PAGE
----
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10 Signs Telling You Should Let Go Of What You Have And Move On

10 Signs Telling You Should Let Go Of What You Have And Move On

The idea of letting go can seem terrifying. Strong emotional bonds and feelings can make it hard for us to move on – even when we know we are putting our happiness at stake.

However, it is important to embrace letting go and moving on. Holding on to old feelings and reliving past decisions can cause you to become stressed, upset and bitter. This can negatively affect your present and future, but you can make the conscious decision to let go so that you can live a peaceful and happy life.

Here are 10 signs telling you to let go and move on.

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1. You’re Changing Into Someone You’re Not

Our personal values and goals and dreams define who we are as people. If you think that these things are changing for the worse, it may be that your job/partner/friend/family are trying to make you be someone you’re not. If this happens, it is time to move on – you will never be happy pretending to be someone else.

2. Your Dreams Are Getting Harder To Achieve

Your dream once seemed achievable, but now you think that it would be impossible to achieve them – or that it would be a waste of your time. If you feel this way, it means you need to take action by putting your dreams first again.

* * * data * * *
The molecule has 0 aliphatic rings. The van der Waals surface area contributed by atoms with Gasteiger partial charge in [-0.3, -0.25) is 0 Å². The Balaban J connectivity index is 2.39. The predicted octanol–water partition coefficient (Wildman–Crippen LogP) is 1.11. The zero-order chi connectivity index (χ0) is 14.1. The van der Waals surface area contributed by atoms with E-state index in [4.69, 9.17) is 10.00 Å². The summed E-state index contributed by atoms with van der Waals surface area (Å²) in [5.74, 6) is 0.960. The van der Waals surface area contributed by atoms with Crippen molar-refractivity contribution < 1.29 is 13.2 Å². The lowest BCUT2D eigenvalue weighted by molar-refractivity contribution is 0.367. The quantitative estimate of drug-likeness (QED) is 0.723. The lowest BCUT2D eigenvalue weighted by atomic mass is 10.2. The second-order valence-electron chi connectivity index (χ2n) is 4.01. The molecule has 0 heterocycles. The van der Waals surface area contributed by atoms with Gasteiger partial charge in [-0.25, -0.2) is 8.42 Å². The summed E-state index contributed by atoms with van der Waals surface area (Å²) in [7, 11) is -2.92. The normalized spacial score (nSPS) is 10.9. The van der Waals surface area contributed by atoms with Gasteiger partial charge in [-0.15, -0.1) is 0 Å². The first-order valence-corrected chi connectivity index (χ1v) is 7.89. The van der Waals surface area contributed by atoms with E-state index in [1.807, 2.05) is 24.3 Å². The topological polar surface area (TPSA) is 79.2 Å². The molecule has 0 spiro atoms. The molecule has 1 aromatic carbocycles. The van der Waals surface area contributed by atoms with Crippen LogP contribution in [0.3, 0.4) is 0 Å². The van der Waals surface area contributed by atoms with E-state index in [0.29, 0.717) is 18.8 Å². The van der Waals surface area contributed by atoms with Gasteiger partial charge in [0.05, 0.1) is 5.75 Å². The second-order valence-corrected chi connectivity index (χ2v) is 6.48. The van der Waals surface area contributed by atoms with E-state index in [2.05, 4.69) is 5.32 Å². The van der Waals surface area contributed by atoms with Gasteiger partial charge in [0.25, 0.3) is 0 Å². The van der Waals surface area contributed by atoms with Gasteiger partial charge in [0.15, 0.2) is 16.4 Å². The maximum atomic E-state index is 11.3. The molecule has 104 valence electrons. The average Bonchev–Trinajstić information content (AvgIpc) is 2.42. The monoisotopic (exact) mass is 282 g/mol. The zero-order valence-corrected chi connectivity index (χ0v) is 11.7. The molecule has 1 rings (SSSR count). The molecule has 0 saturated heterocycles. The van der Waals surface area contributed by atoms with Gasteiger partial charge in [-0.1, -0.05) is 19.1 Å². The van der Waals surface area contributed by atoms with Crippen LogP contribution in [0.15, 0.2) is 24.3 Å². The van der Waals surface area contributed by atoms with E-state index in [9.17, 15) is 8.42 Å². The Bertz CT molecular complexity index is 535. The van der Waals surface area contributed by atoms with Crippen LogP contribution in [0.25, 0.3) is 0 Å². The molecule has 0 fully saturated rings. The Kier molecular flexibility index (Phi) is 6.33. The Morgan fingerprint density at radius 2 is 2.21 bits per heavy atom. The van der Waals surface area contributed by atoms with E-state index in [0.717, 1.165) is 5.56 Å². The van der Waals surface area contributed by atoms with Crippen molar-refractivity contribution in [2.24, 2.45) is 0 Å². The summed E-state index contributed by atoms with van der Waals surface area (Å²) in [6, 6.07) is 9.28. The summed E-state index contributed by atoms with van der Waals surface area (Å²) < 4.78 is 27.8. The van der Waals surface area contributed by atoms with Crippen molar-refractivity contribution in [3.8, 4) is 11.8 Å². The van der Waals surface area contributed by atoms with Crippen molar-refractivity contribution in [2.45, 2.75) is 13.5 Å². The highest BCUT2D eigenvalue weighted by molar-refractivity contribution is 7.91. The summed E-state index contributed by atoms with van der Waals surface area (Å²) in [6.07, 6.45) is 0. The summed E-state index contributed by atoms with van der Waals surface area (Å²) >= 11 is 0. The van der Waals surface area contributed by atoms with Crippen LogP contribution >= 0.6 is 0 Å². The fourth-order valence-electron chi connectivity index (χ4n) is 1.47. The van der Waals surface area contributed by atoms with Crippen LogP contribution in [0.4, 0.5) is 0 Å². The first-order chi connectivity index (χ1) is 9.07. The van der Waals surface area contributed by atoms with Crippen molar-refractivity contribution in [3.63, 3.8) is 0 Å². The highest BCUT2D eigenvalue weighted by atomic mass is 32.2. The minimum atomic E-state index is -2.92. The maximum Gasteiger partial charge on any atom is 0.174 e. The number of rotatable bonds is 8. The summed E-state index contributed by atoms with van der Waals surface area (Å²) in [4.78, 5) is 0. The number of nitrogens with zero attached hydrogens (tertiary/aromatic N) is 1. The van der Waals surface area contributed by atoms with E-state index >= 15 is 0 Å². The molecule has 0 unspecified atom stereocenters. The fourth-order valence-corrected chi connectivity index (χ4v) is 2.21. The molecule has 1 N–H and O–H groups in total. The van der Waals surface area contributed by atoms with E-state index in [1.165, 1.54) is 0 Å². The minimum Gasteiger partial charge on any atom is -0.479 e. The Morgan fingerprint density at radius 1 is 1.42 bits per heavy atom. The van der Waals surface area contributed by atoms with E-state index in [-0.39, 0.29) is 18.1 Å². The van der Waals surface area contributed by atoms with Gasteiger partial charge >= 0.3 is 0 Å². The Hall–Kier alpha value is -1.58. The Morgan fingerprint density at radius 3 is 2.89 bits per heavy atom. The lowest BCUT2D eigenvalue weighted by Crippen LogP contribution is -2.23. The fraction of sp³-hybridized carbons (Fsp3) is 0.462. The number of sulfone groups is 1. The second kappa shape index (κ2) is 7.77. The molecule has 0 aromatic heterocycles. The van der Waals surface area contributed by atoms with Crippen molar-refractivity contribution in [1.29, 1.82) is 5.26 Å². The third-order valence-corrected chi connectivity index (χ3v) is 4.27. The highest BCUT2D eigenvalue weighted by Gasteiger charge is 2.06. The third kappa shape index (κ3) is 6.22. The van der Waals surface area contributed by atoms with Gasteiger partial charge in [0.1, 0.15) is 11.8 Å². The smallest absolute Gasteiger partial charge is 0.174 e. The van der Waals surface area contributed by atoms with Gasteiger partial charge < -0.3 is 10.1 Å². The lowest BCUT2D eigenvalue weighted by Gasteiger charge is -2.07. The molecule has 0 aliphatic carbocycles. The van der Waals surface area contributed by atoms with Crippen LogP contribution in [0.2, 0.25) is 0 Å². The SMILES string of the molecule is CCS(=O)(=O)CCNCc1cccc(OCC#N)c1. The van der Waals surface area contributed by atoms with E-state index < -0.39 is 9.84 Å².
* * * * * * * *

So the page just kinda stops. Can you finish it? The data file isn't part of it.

3. You’re Faking Happiness

If you feel like you have to fake a smile every day, it may be because you feel like you need to hide your true self. Let go of anything that makes you feel this way, as it clearly brings you down and lowers the quality of your life.

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4. You Are Exhausted

You feel tired every day, partially because your work or the people in your life are draining your energy. If you can relate to this, find the thing that is draining your energy so you can cut it out of your life and move on.

5. You Feel Isolated

If you constantly feel misunderstood and alone, it is probably time to surround yourself with a new group of people. If people value you, they will try to make you feel important and they will accept you for who you are.

6. You Feel Bored

When you wake up you don’t feel excited for the day ahead. You mostly feel bored and resentful, as you think the day won’t go well.

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7. You Don’t Feel Appreciated

You feel like you’re being taken for granted, as people expect things from you but they don’t thank you or congratulate you. If you have people in your life who don’t respect you, cut them out of your life so that you can find friends who will treat you well.

8. You Are Constantly Making Sacrifices